Linda C. Garro, PhD

Linda C. Garro holds doctorates in Social Sciences - Anthropology (1983, University of California, Irvine) and Cognitive Psychology (1982, Duke University) and is Professor of Anthropology at the University of California, Los Angeles. Her research activities are in the areas of medical and psychological anthropology and have addressed the following topics: representing cultural knowledge about illness; variability in cultural knowledge; health care decision making; health concerns in everyday life; illness narratives; and remembering as a social, cultural and cognitive process. Research sites include a Purépecha (Tarascan) community in Mexico, several Anishinaabe (Ojibway) communities in Canada, and middle-class families in urban Los Angeles. She is co-author, with James C. Young, of Medical Choice in a Mexican Village (1994, Waveland) and co-editor, with Cheryl Mattingly, of Narrative and the Cultural Construction of Illness and Healing (2000, University of California Press). Her articles have appeared in American Anthropologist; American Ethnologist; Culture, Medicine and Psychiatry; Ethos; Medical Anthropology Quarterly; Social Science and Medicine; Transcultural Psychiatry; and other journals. She has been a National Institute of Mental Health Research Fellow in Clinically Relevant Medical Anthropology at Harvard University and is a past recipient of a five-year National Health Research and Development Program Scholar Award in Canada. In 1999, she received the Stirling Award from the Society for Psychological Anthropology. She has been elected to the executive boards of the Society for Medical Anthropology and the Society for Psychological Anthropology. She has been a member of an Institute of Medicine committee and has served on a number of editorial boards, including Culture, Medicine and Psychiatry and Medical Anthropology Quarterly and the book series of the Society for Psychological Anthropology.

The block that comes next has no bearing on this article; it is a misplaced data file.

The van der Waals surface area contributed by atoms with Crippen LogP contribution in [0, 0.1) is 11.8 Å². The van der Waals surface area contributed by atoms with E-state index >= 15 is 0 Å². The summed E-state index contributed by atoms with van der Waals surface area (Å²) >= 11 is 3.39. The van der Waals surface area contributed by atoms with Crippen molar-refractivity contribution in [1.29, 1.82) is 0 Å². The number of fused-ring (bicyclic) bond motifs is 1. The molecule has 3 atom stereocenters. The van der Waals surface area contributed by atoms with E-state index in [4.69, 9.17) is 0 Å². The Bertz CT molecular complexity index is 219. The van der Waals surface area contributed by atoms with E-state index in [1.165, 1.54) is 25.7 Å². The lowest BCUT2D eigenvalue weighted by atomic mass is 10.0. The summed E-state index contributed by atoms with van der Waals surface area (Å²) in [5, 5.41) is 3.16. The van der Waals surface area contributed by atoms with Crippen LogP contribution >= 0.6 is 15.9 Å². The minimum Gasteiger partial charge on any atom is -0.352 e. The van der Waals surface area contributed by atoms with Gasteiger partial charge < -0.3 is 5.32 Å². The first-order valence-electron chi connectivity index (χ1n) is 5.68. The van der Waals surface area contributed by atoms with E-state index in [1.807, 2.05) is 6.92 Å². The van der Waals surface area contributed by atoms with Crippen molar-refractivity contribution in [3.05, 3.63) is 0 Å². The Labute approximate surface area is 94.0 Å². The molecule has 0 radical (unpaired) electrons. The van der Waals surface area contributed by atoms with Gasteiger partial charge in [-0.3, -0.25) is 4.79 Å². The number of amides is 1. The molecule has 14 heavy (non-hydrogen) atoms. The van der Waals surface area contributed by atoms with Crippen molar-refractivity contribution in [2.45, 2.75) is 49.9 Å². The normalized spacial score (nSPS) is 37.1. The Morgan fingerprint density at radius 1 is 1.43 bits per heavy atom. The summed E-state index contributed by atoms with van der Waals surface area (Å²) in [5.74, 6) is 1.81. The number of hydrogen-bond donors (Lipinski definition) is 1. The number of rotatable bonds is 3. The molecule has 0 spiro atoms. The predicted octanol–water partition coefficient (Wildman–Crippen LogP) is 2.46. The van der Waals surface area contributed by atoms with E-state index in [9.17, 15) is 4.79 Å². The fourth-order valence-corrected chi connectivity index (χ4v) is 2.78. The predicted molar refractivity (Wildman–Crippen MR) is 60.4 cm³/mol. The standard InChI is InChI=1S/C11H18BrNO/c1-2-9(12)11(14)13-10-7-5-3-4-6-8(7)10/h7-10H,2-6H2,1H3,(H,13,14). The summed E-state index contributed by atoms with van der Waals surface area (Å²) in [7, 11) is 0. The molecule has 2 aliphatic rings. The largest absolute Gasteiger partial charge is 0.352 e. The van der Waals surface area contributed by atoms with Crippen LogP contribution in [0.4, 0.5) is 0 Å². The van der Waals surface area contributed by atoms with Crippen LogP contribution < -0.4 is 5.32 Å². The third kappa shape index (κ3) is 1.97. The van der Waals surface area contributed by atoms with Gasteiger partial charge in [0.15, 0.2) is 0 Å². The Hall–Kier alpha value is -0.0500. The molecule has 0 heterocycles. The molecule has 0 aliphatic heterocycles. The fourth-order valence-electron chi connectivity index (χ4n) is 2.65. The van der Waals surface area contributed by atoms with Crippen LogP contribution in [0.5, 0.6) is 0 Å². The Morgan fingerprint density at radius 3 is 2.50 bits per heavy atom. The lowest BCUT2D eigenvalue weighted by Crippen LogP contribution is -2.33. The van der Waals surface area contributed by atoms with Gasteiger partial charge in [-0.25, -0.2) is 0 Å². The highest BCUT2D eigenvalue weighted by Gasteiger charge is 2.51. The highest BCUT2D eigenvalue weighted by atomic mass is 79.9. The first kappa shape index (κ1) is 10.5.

The 2007 Conference